15. Heat Transfer of Gases • Conductivity is linear in pressure over about 2 orders of magnitude. • Viscous flow regime • Pirani and thermocouple gauges

    16. Ionization gauge • Most sensitive gauges for very low pressures (high vacuums, AKA "hard" vacuums). • Sense pressure indirectly by measuring the electrical ion current produced when the gas is bombarded with electrons. • Ion density will be proportional to gas density. • The calibration of an ion gauge is unstable and dependent on the nature of the gases being measured, which is not always known.

    17. Ionization gauges • Useful range: 10-10 - 10-3 Torr (roughly 10-8 - 10-1 Pa) • Hot cathode version: an electrically heated filament produces an electron beam. The electrons ionize residual gas molecules. Ion current current depends on the number of ions, which depends on the pressure in the gauge. • Cold cathode version: the same, except that ions are produced by electrons from a high voltage electrical discharge.

    18. Making vacuum: pumps • Two kinds: • Displacement • Remove gas from system by putting it somewhere else • Works like a water pump • Entrapment • Remove gas molecules from vapor • “Gas” remains in the system • Works like a garbage can? Better example?

    19. Rotary vane pump Exhaust Intake The workhorse of physics labs for the last…70?... years! Note that the vanes are spring-loaded, so the expand and contract while traversing the eccentric hole. It was invented by Charles C. Barnes of Sackville, New Brunswick who patented it on June 16, 1874.[1]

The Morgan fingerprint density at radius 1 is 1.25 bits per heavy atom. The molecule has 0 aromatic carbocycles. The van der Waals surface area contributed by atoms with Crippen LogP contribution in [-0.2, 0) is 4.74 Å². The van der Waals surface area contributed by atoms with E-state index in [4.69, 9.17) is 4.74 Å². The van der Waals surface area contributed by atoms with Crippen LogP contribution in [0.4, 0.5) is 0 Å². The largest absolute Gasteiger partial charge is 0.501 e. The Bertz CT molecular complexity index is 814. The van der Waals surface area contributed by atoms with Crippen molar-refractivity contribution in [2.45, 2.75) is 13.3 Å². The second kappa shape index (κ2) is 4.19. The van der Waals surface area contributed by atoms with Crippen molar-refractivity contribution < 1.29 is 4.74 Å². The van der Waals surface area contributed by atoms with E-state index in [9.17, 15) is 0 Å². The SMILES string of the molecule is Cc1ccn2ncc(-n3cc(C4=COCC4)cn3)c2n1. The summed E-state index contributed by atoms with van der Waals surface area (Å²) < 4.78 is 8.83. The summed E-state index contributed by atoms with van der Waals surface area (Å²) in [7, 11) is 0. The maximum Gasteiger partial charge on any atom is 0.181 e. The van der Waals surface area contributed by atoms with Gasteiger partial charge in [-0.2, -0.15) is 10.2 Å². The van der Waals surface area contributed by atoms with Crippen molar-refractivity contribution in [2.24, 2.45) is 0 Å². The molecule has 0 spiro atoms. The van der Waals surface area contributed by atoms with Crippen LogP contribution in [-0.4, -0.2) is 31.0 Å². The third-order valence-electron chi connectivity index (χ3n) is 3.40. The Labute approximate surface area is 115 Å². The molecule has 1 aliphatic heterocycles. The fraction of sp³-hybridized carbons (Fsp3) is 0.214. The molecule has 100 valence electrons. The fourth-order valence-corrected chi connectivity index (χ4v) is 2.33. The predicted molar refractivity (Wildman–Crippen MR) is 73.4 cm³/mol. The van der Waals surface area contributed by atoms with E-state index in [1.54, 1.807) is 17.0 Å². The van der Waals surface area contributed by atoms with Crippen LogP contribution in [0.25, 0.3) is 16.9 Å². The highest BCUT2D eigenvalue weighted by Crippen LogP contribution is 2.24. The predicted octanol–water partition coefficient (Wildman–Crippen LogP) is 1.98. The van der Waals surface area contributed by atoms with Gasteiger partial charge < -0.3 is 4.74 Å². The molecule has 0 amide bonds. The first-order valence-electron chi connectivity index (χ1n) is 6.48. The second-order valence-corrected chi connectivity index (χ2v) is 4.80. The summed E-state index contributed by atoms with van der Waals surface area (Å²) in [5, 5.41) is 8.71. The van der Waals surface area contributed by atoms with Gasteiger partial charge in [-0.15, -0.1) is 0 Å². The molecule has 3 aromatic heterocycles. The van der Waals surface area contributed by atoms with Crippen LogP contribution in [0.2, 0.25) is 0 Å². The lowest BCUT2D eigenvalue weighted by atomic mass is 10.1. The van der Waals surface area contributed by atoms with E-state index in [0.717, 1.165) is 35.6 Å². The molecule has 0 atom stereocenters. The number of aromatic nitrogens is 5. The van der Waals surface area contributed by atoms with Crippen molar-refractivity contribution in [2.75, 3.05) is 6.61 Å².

20. Scroll Pump Exhaust port in center Blue area rotates counterclockwise with silver area sprung against it. Volume between parts decreases. Intake

    21. Oil Diffusion Pump Water cooling Text Text Vapor jet entrains residual gas molecules. Molecular flow required. Hence must be backed. “It’s all about momentum transfer!” Boiler

    22. Turbomolecular Pump Oilfree Must be backed Vacuum to 10-7 Torr Expensive Finite lifetime (5 years)

    23. Cryopumps Basically just two cold fingers: 77 K traps water 10 K traps everything else but hydrogen Activated carbon adsorbs hydrogen

    24. Must be backed SEM’s run at 10-10 Torr!